Constitution plays an important role in the lives of Floridians everywhere. But the
constitution Florida has today is very different from the original. In
fact, there have been numerous versions of the document, and as voters
continue to amend it, there are minor changes made to it seemingly every
year. Below is an overall summary of the
versions of Florida's Constitutions and how it has been modified.
Different Versions of Florida's Constitution
Florida's original constitution was created by 56 delegates and was
the precursor to Florida being admitted to the Union in 1845. The original
constitution established a judicial, legislative, and executive branch
of government, but it also protected slavery and prevented free African
Americans from entering the state.
A new constitution was needed when Floridians wanted to secede from the
Union in 1861. But other than establishing the Confederacy as its new
country, the constitution of 1861 did little else. It still protected
slavery and still had three major branches of government.
After losing the civil war, many southern states had to adopt new constitutions
to reflect the changes the war caused. Florida did this in 1868. Advances
in this version included allowing all males to vote, and established seats
in the House and Senate for Seminole Indians. Many at the time felt that
this version of the constitution was forced on them from the North. As
a result, Floridians changed this version soon after.
In 1885 a new constitution was adopted that attempted to reverse the advances
of the 1868 constitution. To do so, the new version created a poll tax
that prevent poor people of all races, but particularly African Americans,
from voting. This version also weakened the governor by limiting that
office to one term, and required cabinet officials to be elected.
Current Version of Florida's Constitution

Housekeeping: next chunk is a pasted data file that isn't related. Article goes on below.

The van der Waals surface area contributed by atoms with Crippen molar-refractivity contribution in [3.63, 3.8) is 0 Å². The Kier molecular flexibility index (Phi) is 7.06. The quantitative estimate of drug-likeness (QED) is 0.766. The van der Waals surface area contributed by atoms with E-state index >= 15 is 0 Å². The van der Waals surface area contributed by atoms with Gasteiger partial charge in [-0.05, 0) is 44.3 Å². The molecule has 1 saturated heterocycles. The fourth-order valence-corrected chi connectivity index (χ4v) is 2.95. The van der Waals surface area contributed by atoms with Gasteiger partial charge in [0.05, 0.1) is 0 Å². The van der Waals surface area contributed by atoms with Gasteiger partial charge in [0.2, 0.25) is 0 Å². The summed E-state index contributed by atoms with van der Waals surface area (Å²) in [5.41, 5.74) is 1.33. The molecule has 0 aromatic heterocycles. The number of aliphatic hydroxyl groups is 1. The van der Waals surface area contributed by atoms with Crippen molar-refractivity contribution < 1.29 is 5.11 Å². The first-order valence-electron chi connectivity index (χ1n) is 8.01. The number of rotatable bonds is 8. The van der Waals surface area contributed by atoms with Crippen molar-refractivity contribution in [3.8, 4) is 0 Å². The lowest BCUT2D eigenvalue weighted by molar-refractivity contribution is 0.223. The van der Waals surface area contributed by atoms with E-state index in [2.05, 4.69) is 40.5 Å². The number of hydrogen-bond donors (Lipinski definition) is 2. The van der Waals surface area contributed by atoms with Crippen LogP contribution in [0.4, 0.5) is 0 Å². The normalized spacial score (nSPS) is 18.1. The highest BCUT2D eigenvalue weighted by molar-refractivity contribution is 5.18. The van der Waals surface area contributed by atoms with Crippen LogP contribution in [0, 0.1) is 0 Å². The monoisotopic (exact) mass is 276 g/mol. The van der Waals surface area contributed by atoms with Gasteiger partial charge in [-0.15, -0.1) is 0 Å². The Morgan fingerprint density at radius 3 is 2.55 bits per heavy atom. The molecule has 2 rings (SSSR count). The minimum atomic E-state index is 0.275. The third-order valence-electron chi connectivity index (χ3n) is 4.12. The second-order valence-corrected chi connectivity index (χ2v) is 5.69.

Florida's current constitution was passed in 1968 when Florida continued
to grow in population size. The current version has 12 articles and has
reversed the discriminatory portions of past constitutions. In an effort
to keep the constitution current and applicable to each new generation
of voters, the new constitution established a Constitution Revision Commission
whose responsibility it is to review, revise, and submit amendments to
the Florida Constitution. Amendments to the new constitution can happen
in five different ways:
- Through a citizen's initiative;
- By a joint resolution of Florida's legislature;
- By a recommendation by the Constitution Revision Committee;
- Through a recommendation by the Taxation and Budget Reform Commission; or
- By Constitutional convention.
An important part of the amendment process is submitting proposed amendments
to the Florida Supreme Court to test whether it is constitutional or not.
This helps reduce the cost of waiting for an amendment to pass, and then
going through the expensive litigation process before the Supreme Court
has a chance to hear a case.
Florida's current constitution plays an important role in accident
and injury cases heard by courts all over Florida on a daily basis. It
is important to know that the attorney taking on your case knows the ins
and outs of the Florida Constitution, and can apply those principles to
your case. The Pittman Firm is dedicated to serving accident and injury
victims in the Panama City area.
Contact us if you have been injured in an accident so we can evaluate your case for you.